Education Quandary

'I am coming back from Australia with a son aged four, and wondering whether to go for public or private education. I would be willing to pay, if it was worth it'
Click to follow
The Independent Online

Hilary's advice

Hilary's advice

First of all, be very clear about what you would be paying. Private school fees will have escalated hugely since you left, and you won't see a lot of change out of £100,000 if you educate your son, start to finish, in the private sector. And that's just for day schools. It will be more for boarding. Then there are the extras that come with the territory - the ski trip that "everyone" is going on, the uniform, the music lessons, the sports kit...

Is it worth it? The short answer is: it depends what you want. Private schools tend to have smaller classes, higher exam results and more drama, sports and music than state schools. Privately educated schoolchildren can have a confidence and polish (and sometimes an arrogance) that state-school children lack, and by going private you will be able to screen yourself from most of the underbelly of society - although not all of it, as anyone who has seen how some bellowing prep school fathers behave on sports days can attest!

Against this, with society becoming more egalitarian and universities keen to widen access, you could be actively doing your child down if you put him into a position where his social experience is limited, and his university application form, when he gets to that stage of things, reeks of too much privilege.

It is, to be honest, all a question of weighing up one thing against another, although it's also worth bearing in mind that no decision about a child's schooling is ever set in stone, and if, when you get back here, you feel you've done the wrong thing, you can always change it.

What it most probably hinges on, though, is where you settle when you come home. State schools vary. Some are mediocre; others are good. If there isn't a good local school - or if there is, but you can't get your son in there (which is a whole other kettle of fish) - you might decide that going private is the only option.

But if good public schooling is available, why pay out thousands for what you can get for free? Many parents with the dosh for fees prefer to put their children in the local school and fund a few out-of-school extras, rather than sign a single gigantic cheque every term.

Of course, private schools also vary, so you will need to do a lot of serious research on both sides of the fence before making any decision. Luckily, the internet makes it easy to get going, even from the other side of the world. Go to Ofsted for up-to-date inspection reports on schools in the state sector, and to the Independent Schools Council information service (ISCis) for information on private schools.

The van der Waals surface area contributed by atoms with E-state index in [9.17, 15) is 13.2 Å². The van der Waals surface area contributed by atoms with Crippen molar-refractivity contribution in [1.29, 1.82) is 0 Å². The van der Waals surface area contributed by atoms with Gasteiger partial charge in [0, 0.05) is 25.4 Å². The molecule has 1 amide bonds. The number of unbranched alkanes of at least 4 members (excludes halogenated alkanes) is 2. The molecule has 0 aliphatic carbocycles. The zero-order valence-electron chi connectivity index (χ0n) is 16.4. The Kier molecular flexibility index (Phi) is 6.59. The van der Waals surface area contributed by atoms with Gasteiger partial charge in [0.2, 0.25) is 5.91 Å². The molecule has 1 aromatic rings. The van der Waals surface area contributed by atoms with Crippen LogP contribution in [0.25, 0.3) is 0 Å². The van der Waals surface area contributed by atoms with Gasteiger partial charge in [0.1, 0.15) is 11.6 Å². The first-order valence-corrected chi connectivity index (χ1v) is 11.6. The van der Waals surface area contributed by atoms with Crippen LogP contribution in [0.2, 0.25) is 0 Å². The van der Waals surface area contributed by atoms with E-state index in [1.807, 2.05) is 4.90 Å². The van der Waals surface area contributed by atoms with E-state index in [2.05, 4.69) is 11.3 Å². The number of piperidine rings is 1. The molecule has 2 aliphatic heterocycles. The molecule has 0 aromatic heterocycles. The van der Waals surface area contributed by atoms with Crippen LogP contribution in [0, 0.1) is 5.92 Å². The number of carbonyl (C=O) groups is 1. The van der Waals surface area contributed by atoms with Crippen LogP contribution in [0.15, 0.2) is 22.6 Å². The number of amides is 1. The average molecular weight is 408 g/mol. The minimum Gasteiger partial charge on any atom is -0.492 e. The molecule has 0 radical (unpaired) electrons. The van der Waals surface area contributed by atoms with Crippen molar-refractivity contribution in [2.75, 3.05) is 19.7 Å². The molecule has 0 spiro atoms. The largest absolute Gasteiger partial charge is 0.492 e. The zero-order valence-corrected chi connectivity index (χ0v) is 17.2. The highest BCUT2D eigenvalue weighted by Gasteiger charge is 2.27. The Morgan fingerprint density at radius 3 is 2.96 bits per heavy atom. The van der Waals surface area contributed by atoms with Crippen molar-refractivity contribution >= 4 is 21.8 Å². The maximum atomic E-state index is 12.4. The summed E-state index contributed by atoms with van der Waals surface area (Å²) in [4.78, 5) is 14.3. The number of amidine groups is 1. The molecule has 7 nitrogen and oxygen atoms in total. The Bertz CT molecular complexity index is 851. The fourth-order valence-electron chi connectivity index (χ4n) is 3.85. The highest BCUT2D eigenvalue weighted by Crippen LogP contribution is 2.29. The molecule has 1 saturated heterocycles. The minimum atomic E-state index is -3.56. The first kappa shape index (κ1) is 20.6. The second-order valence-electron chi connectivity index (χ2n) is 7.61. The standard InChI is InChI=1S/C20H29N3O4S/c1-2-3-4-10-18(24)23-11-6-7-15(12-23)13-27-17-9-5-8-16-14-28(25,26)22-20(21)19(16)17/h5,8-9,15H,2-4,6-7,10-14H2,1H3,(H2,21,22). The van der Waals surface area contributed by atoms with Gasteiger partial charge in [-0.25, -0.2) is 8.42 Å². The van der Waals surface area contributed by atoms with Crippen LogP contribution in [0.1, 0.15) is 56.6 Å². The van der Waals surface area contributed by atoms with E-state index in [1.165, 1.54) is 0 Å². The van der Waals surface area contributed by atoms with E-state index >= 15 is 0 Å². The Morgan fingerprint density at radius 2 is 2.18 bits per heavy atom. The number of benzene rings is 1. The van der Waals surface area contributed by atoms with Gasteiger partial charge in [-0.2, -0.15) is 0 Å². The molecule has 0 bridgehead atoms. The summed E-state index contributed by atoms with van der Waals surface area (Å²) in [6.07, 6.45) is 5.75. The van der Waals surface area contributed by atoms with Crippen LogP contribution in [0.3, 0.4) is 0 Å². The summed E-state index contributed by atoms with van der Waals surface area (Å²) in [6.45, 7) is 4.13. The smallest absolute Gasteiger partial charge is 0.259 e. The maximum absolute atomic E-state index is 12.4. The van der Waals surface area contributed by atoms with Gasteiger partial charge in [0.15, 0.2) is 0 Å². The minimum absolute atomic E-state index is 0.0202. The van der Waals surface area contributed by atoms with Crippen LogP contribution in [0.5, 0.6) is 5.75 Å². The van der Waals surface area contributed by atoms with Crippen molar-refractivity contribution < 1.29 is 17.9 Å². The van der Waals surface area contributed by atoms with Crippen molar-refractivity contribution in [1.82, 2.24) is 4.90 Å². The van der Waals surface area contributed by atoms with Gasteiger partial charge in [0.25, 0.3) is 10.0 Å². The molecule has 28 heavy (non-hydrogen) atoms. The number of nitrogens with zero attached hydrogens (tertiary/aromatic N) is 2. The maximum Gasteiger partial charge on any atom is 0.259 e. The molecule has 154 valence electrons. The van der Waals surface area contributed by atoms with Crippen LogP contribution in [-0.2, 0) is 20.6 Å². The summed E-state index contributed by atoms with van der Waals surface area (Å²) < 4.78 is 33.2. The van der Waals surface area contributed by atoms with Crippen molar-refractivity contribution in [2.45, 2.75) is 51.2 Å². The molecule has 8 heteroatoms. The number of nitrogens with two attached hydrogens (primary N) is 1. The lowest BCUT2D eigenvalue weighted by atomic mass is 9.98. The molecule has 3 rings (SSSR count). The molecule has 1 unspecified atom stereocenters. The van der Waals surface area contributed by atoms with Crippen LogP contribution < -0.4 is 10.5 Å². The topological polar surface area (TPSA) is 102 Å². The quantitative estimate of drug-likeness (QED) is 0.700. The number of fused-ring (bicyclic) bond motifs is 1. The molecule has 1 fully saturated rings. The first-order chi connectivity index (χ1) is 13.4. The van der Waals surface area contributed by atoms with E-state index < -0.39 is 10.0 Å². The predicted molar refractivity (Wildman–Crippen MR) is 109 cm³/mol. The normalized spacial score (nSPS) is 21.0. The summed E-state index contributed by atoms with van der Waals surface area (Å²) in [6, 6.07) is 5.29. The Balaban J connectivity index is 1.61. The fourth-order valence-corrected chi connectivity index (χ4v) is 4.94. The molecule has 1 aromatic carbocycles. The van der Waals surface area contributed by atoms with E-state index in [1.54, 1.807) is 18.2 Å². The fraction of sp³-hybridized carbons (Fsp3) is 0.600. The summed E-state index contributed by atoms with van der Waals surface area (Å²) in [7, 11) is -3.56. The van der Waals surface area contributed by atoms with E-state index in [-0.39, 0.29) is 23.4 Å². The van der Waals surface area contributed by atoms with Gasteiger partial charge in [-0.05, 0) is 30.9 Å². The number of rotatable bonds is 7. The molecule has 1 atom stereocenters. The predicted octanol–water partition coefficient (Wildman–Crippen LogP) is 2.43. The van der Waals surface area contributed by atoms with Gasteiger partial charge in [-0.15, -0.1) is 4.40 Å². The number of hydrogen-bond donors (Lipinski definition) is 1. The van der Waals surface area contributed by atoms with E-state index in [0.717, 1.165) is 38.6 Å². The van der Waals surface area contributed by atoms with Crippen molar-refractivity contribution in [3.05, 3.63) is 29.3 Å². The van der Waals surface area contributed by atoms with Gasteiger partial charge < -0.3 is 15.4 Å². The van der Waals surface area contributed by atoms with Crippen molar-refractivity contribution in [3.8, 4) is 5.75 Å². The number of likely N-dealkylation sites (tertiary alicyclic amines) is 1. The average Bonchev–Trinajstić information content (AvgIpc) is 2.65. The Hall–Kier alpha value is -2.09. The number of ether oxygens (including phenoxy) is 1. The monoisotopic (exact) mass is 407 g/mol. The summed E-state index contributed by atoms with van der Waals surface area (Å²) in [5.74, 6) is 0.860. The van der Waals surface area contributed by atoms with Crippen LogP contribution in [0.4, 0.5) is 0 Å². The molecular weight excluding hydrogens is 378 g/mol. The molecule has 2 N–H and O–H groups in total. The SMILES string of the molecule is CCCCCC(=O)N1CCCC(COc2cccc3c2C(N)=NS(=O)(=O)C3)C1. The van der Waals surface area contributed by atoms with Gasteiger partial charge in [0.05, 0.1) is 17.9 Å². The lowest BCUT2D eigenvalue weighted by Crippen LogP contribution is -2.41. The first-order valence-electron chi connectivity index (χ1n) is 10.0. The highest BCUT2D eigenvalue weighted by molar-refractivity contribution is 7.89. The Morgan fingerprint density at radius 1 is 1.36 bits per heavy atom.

Readers' advice

The main influence on a child's education is the quality of teaching, so it is important to choose a school where a very high percentage of the teaching is considered to be very good or excellent. I personally think that inspections of independent schools are "lighter" than those in state schools - if Ofsted says a state school is "excellent" then it almost certainly is. The important thing is that your child is in a school where he has a sense of belonging and is valued, where the teaching is excellent, and the school is capable of producing happy, confident and well-educated children. Don't assume that this is possible only in the private sector.
Belinda Brackley, Buckinghamshire

Moving our son at eight to a prep school was the best thing we ever did for him. His work took off, and he immediately made great friends. Our only regret was not doing it sooner.
Graeme Langley, Surrey

We wanted our son to go to a private school - his grandparents would pay - but he insisted on going to the local comprehensive. Last year, he got 10 good GCSEs and is now taking four A-levels. He is mature, well-balanced and independent with a realistic take on the world. The only thing that has suffered is his accent!
Sandy Rudemere, London N5

Next week's quandary

My son is halfway through his GCSEs and working well, but with the summer looming, I am wondering if there is anything I can do to keep him "on the boil" over the holiday period?

Send your letters or quandaries to Hilary Wilce, to reach her by next Monday, 28 June, at The Independent, Education Desk, Second Floor, Independent House, 191 Marsh Wall, London E14 9RS; or fax 020-7005 2143; or send e-mails to h.wilce@btinternet.com. Please include details of your postal address. Readers whose letters are printed will receive a Berol Combi Pack containing a cartridge pen, handwriting pen and ink eraser

Comments